Jul 5, 2011

Tanjong Pagar Railway Station Shuts Its Gates After 79 Years

Motivational Poster

All good things must come to an end. After the station sent off her last train on 30 June and the crowd dispersed, albeit reluctantly, the government machinery moved in, stealthily, while the whole world was asleep and did the inevitable. When Peter Chan, guest blogger on GMY visited the station on the morning of July 1, the deed was done ... with surprising efficiency.

Curious on the fate of the station now that ownership has changed hands, I paid the grand dame a visit few hours later, during my lunch time, with a little hope there would be a way for me to sneak in innocently and roam freely inside the compound before our government digs in.

Fat hope.

Temporary gate
Approaching from direction of Cantonment Link, I thought all was well. An empty carpark gave the first hint of trouble. This newly erected gate at Keppel Road entrance dashed all hopes. SLA has dug in!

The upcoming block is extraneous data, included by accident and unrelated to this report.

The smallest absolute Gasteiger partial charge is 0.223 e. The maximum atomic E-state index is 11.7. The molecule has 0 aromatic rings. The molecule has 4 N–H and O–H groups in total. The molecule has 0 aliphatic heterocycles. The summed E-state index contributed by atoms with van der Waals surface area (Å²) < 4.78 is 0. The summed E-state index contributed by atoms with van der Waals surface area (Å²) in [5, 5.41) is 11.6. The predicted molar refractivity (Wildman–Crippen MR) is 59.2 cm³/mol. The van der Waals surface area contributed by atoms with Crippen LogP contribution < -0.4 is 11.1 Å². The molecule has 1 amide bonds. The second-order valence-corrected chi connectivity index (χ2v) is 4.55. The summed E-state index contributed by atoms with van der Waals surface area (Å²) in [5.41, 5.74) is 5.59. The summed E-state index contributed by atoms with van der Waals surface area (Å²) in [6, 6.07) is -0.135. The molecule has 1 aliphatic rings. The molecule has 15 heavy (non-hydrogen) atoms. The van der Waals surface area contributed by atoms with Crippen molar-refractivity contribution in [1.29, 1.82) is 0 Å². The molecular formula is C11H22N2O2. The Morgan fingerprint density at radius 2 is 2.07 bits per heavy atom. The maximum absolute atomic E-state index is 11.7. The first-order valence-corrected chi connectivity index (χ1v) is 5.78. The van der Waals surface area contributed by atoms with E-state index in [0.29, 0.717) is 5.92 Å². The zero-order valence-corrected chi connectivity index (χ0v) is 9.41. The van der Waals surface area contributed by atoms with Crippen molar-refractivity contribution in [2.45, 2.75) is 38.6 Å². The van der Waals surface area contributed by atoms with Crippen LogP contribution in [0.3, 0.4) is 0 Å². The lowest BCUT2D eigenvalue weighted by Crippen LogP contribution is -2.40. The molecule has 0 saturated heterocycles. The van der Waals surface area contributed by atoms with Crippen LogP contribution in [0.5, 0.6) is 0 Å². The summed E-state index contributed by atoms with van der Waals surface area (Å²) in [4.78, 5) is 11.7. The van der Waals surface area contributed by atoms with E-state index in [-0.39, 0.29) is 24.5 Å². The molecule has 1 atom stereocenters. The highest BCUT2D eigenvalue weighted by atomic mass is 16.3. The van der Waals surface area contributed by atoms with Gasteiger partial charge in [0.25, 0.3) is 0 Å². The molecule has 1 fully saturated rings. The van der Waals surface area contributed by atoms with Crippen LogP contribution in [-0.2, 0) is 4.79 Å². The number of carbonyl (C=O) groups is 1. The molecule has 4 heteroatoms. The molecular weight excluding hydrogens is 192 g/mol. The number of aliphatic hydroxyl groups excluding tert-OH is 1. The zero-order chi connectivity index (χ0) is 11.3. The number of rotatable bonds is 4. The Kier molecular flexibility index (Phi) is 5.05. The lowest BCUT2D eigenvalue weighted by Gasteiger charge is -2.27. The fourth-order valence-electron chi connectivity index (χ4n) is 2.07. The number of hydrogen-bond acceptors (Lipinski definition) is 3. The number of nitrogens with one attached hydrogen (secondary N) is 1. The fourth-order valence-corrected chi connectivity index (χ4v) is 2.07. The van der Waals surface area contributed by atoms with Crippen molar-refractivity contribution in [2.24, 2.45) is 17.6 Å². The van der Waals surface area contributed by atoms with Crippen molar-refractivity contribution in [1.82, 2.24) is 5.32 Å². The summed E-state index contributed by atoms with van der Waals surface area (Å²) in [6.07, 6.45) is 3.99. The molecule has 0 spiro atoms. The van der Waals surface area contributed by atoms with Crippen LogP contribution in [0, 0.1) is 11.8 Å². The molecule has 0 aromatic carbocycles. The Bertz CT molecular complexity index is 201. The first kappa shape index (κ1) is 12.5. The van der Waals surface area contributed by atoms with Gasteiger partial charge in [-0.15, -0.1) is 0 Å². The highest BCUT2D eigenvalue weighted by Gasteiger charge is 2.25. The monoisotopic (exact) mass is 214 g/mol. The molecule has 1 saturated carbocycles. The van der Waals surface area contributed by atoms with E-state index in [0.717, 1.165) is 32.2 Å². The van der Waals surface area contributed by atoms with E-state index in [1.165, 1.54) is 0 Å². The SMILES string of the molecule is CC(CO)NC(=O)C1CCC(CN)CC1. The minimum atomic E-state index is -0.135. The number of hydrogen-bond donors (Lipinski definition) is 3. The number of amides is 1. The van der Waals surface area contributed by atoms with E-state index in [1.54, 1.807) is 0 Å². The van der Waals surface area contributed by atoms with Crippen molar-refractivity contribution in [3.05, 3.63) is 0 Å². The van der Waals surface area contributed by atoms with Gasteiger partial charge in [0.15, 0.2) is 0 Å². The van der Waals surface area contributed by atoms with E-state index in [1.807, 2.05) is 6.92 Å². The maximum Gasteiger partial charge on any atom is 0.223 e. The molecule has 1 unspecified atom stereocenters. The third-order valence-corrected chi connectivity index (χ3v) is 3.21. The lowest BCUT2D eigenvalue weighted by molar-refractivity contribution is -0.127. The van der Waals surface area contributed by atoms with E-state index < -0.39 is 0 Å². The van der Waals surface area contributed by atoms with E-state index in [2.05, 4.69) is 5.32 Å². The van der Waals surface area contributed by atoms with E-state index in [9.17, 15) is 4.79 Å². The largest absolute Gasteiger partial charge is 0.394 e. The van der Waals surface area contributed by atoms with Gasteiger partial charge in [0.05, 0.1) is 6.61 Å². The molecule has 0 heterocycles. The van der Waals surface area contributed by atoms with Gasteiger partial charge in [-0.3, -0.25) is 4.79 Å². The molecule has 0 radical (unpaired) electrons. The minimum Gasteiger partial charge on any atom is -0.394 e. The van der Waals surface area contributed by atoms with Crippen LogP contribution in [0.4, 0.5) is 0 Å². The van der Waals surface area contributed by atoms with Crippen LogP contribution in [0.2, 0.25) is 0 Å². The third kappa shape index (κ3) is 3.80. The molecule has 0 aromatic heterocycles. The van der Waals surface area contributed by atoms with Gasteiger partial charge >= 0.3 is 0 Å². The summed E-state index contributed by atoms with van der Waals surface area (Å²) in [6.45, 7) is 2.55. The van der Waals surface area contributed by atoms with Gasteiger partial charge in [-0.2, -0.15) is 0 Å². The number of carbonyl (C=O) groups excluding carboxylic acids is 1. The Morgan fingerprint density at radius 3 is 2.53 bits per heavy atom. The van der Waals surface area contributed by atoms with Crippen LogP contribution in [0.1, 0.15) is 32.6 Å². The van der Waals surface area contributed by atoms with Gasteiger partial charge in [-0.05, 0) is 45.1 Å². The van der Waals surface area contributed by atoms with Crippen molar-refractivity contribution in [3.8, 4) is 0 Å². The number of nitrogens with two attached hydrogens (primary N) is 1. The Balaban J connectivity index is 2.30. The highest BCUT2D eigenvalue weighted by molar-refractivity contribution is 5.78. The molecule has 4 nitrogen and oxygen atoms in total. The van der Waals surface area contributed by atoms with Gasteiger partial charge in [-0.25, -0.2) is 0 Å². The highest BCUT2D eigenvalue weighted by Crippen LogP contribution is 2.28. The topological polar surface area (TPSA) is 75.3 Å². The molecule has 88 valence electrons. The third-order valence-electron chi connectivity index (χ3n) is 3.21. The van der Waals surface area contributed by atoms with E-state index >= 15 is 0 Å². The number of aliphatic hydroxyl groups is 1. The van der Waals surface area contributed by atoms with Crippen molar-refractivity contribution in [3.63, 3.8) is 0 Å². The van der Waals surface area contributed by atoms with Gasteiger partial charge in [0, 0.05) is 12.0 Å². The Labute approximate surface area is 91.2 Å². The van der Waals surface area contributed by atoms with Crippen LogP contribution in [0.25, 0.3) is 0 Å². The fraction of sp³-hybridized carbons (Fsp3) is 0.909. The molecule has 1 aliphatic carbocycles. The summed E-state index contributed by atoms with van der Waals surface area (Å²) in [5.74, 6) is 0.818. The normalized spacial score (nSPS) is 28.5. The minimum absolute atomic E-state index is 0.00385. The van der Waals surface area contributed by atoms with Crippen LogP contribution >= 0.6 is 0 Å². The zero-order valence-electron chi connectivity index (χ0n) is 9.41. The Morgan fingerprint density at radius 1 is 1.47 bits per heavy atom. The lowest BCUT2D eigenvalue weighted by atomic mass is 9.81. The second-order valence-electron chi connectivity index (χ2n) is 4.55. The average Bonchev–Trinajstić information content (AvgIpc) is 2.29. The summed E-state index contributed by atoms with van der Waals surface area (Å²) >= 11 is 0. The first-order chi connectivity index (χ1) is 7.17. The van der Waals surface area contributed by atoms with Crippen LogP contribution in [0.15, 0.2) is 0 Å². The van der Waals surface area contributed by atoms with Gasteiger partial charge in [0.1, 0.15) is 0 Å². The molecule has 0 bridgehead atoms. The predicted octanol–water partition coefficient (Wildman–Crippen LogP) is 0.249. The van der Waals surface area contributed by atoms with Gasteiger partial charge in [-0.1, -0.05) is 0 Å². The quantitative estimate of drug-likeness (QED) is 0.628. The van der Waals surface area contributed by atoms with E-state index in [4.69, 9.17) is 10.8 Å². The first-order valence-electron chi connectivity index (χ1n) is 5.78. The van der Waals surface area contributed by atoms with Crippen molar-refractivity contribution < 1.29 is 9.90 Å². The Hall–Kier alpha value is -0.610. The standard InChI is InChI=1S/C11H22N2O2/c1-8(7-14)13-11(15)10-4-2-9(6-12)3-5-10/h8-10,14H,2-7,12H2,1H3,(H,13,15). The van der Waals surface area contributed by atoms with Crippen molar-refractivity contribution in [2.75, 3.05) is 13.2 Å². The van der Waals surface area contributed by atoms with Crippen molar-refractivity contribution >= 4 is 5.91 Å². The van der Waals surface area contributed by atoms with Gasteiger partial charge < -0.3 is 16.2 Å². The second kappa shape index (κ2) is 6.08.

Guards were posted and from their uniform, I found out security was outsourced to AETOS Security Management. From Wikipedia, I learnt that AETOS is a wholly owned subsidiary of Temasek Holdings and was the result of the strategic merger of the auxiliary police forces of PSA, ST Kinetics and CIAS. With their years of experience guarding our port and airport, what's a railway station to them?

Guards are no slouch
The guards were no slouch and certainly not to be trifled with.

Testimony to the professionalism of the folks who locked up the place, all access to the compound, whether from Keppel or Kampong Bahru side, was sealed off. Guards were posted at the platform and I read those who thought the rail corridor (free access this month) includes the station were greatly mistaken. However high security does not mean high literacy, as I found out from one side entrance at Blair Road. Where there was no gate, a temporary one was put in place. Where even a temporary gate was not possible, the opening was simply boarded up.